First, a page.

Tuesday, December 14, 2010

Home stretch to Christmas

It's been five years since my chamber choir, Da Camera Singers, has put on an actual "Christmas" concert.  For the past many years we have planned an earlier fall concert, usually early November, mainly as a result of contracts provided to us by our city's two orchestras, the Edmonton Symphony Orchestra and Alberta Baroque Ensemble, for Christmas shows that they have produced.

The decision to do our own Christmas program this year was made as a result of contract engagements early in the fall.  One private retirement party for a long-time patron (Da Camera was the choir at his wedding many years ago, and it seemed appropriate for us to appear at this special occasion as well), and an appearance with the Edmonton Symphony Orchestra and the 1970s British progressive rock sensation Procol Harum.  Da Camera originally appeared with Procol Harum in 1971, and released an album with the Symphony and the rock group, which went platinum in the USA.  I wasn't with the choir when they did the first concert thirty-nine years ago.  I was busy learning the basic cognitive skills of life at the time, being only two months old.  In fact, no original members of Da Camera appeared last month, there were however two members who attended the concert in their youth, and a few others own the original vinyl album, shown here (the choir is sporting their 1970s outfits in the back right corner of the album cover - sexy!).  For many of the singers of that generation though, it was a highlight of their choral singing career.

So, on to our first concert of the season.  "Tidings of Joy" The first half is all unaccompanied music of devotional songs to Mary and to the nativity, spanning from Dutch baroque composer, Jan Pieterszoon Sweelinck, to recently deceased Polish composer Henryk Mikołaj Górecki.  The second half of the program, we will perform Ottorino Respighi's rarely performed work "Laude per la Natività del Signore" for wind sextet, piano (four hands), soloists and chorus (and triangle!).  I wasn't familiar with this work until a chorister suggested I look at it, and after consulting with a colleague in Calgary who had recently performed it.  It is a wonderful gem, and if you are looking for a twenty-five minute Christmas work that isn't one of the standards, and fits in with a modest budget for instruments, I highly recommend it.  I'm also quite happy to announce that there will be no audience singalongs!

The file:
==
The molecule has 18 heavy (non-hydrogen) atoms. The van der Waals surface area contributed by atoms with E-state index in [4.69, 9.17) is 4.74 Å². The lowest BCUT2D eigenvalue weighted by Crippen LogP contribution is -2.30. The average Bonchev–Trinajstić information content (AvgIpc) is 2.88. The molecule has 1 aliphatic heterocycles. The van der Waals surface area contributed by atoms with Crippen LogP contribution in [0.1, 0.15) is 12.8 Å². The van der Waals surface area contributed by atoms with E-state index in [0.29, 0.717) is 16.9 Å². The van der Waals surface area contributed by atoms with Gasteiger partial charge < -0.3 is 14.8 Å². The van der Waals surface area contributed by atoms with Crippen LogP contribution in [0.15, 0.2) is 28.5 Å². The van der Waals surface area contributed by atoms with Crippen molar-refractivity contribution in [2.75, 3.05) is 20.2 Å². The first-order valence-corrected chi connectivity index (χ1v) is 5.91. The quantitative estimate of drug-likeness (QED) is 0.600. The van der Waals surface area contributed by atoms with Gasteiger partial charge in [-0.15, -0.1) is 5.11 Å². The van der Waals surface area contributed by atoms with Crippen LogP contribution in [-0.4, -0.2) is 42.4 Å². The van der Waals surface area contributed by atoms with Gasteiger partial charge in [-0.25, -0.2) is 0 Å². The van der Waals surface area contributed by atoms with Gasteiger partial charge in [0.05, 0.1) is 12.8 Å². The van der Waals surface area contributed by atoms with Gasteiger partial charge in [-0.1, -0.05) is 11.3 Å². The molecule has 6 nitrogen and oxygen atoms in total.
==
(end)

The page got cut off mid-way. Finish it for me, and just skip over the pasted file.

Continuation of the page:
The concert is on Sunday at 3 PM, and I attach to the right here (click to enlarge), in case you live near Edmonton.  It should be a very fine concert!

By way of an update of my previous post about the organ.  There was a short circuit in the key switch which turns the organ on.  After about an hour of basic electrical work (and at least twenty trips up and down the stairs to turn on and off the breaker switch for the organ) it is working fine again.  We have a fairly major renovation planned for the organ in the new year, so the less money we have to spend on maintenance right now, the better.  Some of the 100 year-old leather on the air reservoir is also starting to fail, which carries a good price tag.  For now, good old "Red Green approved" Canadian duct tape will seal the hole and get us through the season.  I hope.

1 comment:

Hugh McDevitt said...

My choir in central California did its first Christmas program in 15 years this past Sunday. We are a self-organized group, and most of our members have multiple other musical groups. We had avoided December gigs because of overcommitment and illness, but decided to sing a Lessons and Carols service this year. It lessened, somewhat the amount of music to learn, but we still sang 11 pieces including two pieces by my favorite English composer, Herbert Howells. It was a wonderful experience, and I think it will give us impetus to brave the December sickness and commitment hurdles again next year. Merry Christmas!